Birmingham seen as open data exemplars says The Cabinet Office

Open Data event March 2015
Paul Maltby (2nd left) and Jemma Insall (right) from Cabinet Office with David Hardman from Innovation Birmingham and Heike Schuster-James from Digital Birmingham



Digital Birmingham welcomed Paul Maltby, Director Open Data and Government Innovation and his team from Cabinet Office to Birmingham to showcase the excellent work being done by the wider digital community. Their discussions with Mark Rogers (CEX of Birmingham City Council) and Councillor Trickett (Cabinet Member for Green, Smart and Sustainable City) re-enforced the council leadership’s commitment to openness and transparency as driver for change. This half day event supported by Innovation Birmingham at Faraday Wharf displayed a firework of outstanding work done in Birmingham and the wider region.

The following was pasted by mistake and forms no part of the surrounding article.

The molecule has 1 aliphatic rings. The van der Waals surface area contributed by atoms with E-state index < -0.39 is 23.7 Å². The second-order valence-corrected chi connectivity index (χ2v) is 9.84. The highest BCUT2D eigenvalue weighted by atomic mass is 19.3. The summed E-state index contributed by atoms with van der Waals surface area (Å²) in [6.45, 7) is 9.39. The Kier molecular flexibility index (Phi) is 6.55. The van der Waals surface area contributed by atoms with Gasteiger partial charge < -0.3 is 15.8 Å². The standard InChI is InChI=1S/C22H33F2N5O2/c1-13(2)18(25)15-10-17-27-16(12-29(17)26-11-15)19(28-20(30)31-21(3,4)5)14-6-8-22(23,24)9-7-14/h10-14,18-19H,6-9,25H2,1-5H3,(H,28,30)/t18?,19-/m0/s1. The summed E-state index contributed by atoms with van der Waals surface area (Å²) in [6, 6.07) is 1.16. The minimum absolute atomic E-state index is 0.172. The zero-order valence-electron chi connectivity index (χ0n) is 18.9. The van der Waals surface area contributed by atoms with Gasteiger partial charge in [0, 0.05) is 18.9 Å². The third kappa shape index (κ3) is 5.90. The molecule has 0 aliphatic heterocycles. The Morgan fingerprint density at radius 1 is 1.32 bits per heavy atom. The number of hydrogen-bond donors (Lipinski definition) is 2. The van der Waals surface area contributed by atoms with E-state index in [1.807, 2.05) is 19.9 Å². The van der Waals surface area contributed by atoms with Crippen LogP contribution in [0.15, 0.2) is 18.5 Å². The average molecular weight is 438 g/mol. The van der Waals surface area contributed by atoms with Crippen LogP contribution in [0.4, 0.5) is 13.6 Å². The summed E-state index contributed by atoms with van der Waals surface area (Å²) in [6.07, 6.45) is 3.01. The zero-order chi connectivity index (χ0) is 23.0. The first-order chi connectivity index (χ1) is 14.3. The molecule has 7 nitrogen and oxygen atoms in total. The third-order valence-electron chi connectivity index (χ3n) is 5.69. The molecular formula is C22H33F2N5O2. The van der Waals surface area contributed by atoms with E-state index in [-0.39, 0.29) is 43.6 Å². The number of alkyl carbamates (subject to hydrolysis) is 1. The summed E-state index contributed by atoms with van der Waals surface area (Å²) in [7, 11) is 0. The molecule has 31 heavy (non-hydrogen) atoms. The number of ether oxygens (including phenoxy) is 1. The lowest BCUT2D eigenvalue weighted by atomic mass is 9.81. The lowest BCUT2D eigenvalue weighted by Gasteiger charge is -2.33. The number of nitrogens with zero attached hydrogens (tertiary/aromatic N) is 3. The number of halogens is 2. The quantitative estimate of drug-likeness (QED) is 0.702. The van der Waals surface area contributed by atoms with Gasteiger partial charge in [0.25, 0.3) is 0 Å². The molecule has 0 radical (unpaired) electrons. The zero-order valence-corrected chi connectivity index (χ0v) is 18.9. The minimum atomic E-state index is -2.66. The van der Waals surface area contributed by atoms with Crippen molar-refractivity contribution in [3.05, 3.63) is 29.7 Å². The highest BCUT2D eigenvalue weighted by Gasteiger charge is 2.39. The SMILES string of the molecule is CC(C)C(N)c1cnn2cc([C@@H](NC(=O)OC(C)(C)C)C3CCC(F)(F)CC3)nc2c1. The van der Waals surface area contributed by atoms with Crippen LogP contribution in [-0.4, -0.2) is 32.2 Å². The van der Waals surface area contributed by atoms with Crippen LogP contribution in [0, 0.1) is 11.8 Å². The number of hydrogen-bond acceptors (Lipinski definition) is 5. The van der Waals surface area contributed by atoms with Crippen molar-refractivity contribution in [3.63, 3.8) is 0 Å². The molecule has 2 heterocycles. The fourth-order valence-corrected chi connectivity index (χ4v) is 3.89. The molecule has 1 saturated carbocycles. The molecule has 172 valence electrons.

12 different stories were told by panellists from West Midlands Open Data Forum, Mappa Mercia, Impact Hub, Sandwell Trends/@policyworks, NHS, RnR, RAWM, Balsall Heath and Castle Vale Neighbourhood Forums, Boilerhouse, Podnosh, Birmingham City Council, Centro and Amey. This demonstrated that open data is being used more and more, on its own and mashed with other data. However, all stories start and end with people. Citizens seeking to understand their neighbourhood to build new homes or help vulnerable people in the community drive projects and develop the skills to find and use the right data. People at work who need to raise more funding, understand where their clients come from or wish to gain better visibility for their organisation get engaged.

Projects in the region are responding to those needs by providing help with data skills, creating powerful but simple to use visualisation tools and build networks with these communities. People in big organisations on the other hand are exploring ways to embed open data and open innovation into the business to drive innovation together with their supply chain and improve their own operations.

Cabinet Office visitors were impressed by the range of activities and engaged in the lively discussions. Some of these examples are sure to make it into their best practice collection!

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